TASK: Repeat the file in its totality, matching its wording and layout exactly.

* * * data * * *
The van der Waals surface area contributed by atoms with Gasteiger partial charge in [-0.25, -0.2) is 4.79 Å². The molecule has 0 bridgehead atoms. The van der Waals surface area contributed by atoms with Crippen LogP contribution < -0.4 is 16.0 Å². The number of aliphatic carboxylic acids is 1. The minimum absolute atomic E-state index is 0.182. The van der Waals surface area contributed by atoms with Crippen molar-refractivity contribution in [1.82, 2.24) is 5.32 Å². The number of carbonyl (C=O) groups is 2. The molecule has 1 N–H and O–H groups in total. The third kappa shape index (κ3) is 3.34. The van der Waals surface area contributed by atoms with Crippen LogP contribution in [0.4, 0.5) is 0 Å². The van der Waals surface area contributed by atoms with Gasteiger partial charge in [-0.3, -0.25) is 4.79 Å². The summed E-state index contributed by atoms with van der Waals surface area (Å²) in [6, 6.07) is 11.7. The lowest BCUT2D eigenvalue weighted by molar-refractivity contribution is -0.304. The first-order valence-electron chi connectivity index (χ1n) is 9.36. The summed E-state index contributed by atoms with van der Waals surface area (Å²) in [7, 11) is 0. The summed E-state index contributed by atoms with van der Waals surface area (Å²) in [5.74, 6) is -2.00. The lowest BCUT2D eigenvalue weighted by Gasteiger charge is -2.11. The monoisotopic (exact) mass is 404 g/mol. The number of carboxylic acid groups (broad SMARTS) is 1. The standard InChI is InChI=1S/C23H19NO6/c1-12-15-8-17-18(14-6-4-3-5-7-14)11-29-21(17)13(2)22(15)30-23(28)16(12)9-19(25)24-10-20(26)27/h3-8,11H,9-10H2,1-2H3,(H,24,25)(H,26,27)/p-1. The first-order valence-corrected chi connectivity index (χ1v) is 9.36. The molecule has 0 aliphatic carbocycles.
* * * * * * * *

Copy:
The van der Waals surface area contributed by atoms with Gasteiger partial charge in [-0.25, -0.2) is 4.79 Å². The molecule has 0 bridgehead atoms. The van der Waals surface area contributed by atoms with Crippen LogP contribution < -0.4 is 16.0 Å². The number of aliphatic carboxylic acids is 1. The minimum absolute atomic E-state index is 0.182. The van der Waals surface area contributed by atoms with Crippen molar-refractivity contribution in [1.82, 2.24) is 5.32 Å². The number of carbonyl (C=O) groups is 2. The molecule has 1 N–H and O–H groups in total. The third kappa shape index (κ3) is 3.34. The van der Waals surface area contributed by atoms with Crippen LogP contribution in [0.4, 0.5) is 0 Å². The van der Waals surface area contributed by atoms with Gasteiger partial charge in [-0.3, -0.25) is 4.79 Å². The summed E-state index contributed by atoms with van der Waals surface area (Å²) in [6, 6.07) is 11.7. The lowest BCUT2D eigenvalue weighted by molar-refractivity contribution is -0.304. The first-order valence-electron chi connectivity index (χ1n) is 9.36. The summed E-state index contributed by atoms with van der Waals surface area (Å²) in [7, 11) is 0. The summed E-state index contributed by atoms with van der Waals surface area (Å²) in [5.74, 6) is -2.00. The lowest BCUT2D eigenvalue weighted by Gasteiger charge is -2.11. The monoisotopic (exact) mass is 404 g/mol. The number of carboxylic acid groups (broad SMARTS) is 1. The standard InChI is InChI=1S/C23H19NO6/c1-12-15-8-17-18(14-6-4-3-5-7-14)11-29-21(17)13(2)22(15)30-23(28)16(12)9-19(25)24-10-20(26)27/h3-8,11H,9-10H2,1-2H3,(H,24,25)(H,26,27)/p-1. The first-order valence-corrected chi connectivity index (χ1v) is 9.36. The molecule has 0 aliphatic carbocycles.